The Birneys are a Civil War family of whom I was only peripherally aware, but as this article points out, they had quite a history. The book, Apostles of Equality: The Birneys, the Republicans, and the Civil War, could be quite an interesting read.
Although unsuccessful in his presidential campaigns of 1840 and 1844 as the Liberty Party candidate, Birney shook the political landscape with his abolitionist determination and influenced a number of politicians, including Abraham Lincoln and the fledgling Republican Party, Rogers noted.
He also imbued five sons with his political savvy and anti-slavery convictions, four of whom fought in the Civil War, as did one grandson, Bay City native James Birney IV. Two of his sons, David Bell Birney and William Birney, although not Bay Cityans, had strong connections to Michigan and both became major generals during the war.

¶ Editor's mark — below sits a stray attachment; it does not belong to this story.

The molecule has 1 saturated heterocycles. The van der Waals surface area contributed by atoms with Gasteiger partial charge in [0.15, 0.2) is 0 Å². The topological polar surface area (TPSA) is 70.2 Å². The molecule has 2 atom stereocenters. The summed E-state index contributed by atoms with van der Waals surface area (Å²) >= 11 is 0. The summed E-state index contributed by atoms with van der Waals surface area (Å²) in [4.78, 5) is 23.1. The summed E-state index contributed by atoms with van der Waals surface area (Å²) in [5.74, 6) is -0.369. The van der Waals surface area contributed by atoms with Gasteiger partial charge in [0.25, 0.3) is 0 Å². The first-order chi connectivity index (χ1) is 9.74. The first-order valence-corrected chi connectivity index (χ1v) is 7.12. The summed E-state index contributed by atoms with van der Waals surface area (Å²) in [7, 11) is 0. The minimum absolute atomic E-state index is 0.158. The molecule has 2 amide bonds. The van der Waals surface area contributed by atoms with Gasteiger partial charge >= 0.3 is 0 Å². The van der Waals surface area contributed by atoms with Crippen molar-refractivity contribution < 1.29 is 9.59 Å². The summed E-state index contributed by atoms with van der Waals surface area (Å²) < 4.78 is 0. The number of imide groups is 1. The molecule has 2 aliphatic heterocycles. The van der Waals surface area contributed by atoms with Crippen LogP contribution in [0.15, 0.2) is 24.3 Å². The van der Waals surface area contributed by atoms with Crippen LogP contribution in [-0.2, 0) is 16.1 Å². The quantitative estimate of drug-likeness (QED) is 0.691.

Rogers said three of the four Birney sons who saw combat died during the war. The only one to survive was Gen. William Birney, the distinguished commander of black troops in campaigns in Florida and South Carolina. The grandson, James Birney IV, was a heroic figure at Gettysburg, riding with the 7th Michigan Cavalry in the Wolverine Division under Gen. George A. Custer. He also commanded a company of the famed Buffalo Soldiers, black cavalry troops, in the 9th U.S. Cavalry after the war.